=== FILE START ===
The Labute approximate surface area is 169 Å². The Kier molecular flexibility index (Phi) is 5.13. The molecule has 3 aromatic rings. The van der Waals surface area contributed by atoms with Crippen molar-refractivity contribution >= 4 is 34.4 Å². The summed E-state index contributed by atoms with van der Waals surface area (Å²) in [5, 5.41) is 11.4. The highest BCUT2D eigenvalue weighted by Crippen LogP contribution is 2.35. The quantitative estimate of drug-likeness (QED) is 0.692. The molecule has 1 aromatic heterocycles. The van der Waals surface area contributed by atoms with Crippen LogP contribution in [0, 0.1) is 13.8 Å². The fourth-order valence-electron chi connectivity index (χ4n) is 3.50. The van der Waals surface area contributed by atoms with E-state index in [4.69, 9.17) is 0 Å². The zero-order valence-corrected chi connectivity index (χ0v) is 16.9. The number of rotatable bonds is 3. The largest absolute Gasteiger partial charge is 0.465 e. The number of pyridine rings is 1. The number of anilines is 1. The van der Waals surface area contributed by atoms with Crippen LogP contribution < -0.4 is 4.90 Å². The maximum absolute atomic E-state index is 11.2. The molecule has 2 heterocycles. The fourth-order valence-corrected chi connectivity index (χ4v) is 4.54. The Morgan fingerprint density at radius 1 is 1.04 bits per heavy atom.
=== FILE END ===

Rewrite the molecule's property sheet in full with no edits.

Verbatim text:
The Labute approximate surface area is 169 Å². The Kier molecular flexibility index (Phi) is 5.13. The molecule has 3 aromatic rings. The van der Waals surface area contributed by atoms with Crippen molar-refractivity contribution >= 4 is 34.4 Å². The summed E-state index contributed by atoms with van der Waals surface area (Å²) in [5, 5.41) is 11.4. The highest BCUT2D eigenvalue weighted by Crippen LogP contribution is 2.35. The quantitative estimate of drug-likeness (QED) is 0.692. The molecule has 1 aromatic heterocycles. The van der Waals surface area contributed by atoms with Crippen LogP contribution in [0, 0.1) is 13.8 Å². The fourth-order valence-electron chi connectivity index (χ4n) is 3.50. The van der Waals surface area contributed by atoms with E-state index in [4.69, 9.17) is 0 Å². The zero-order valence-corrected chi connectivity index (χ0v) is 16.9. The number of rotatable bonds is 3. The largest absolute Gasteiger partial charge is 0.465 e. The number of pyridine rings is 1. The number of anilines is 1. The van der Waals surface area contributed by atoms with Crippen LogP contribution < -0.4 is 4.90 Å². The maximum absolute atomic E-state index is 11.2. The molecule has 2 heterocycles. The fourth-order valence-corrected chi connectivity index (χ4v) is 4.54. The Morgan fingerprint density at radius 1 is 1.04 bits per heavy atom.